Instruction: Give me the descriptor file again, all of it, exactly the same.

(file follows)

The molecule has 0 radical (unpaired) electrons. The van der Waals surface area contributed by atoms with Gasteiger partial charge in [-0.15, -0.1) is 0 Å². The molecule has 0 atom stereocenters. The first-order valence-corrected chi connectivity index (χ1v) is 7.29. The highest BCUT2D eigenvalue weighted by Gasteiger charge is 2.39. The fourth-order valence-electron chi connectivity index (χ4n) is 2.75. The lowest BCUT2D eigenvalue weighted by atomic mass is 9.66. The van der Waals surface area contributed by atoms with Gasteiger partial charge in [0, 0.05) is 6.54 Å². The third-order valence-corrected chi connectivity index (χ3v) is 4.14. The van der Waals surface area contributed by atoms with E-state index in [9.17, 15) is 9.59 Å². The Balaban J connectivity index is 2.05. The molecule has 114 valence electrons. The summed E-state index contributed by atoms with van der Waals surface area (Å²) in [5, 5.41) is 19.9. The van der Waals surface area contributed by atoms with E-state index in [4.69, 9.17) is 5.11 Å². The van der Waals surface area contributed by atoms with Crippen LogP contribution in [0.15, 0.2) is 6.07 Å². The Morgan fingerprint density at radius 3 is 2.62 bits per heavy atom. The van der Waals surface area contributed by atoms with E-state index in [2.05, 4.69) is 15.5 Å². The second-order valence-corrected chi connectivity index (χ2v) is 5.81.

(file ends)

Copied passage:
The molecule has 0 radical (unpaired) electrons. The van der Waals surface area contributed by atoms with Gasteiger partial charge in [-0.15, -0.1) is 0 Å². The molecule has 0 atom stereocenters. The first-order valence-corrected chi connectivity index (χ1v) is 7.29. The highest BCUT2D eigenvalue weighted by Gasteiger charge is 2.39. The fourth-order valence-electron chi connectivity index (χ4n) is 2.75. The lowest BCUT2D eigenvalue weighted by atomic mass is 9.66. The van der Waals surface area contributed by atoms with Gasteiger partial charge in [0, 0.05) is 6.54 Å². The third-order valence-corrected chi connectivity index (χ3v) is 4.14. The van der Waals surface area contributed by atoms with E-state index in [9.17, 15) is 9.59 Å². The Balaban J connectivity index is 2.05. The molecule has 114 valence electrons. The summed E-state index contributed by atoms with van der Waals surface area (Å²) in [5, 5.41) is 19.9. The van der Waals surface area contributed by atoms with E-state index in [4.69, 9.17) is 5.11 Å². The van der Waals surface area contributed by atoms with Crippen LogP contribution in [0.15, 0.2) is 6.07 Å². The Morgan fingerprint density at radius 3 is 2.62 bits per heavy atom. The van der Waals surface area contributed by atoms with E-state index in [2.05, 4.69) is 15.5 Å². The second-order valence-corrected chi connectivity index (χ2v) is 5.81.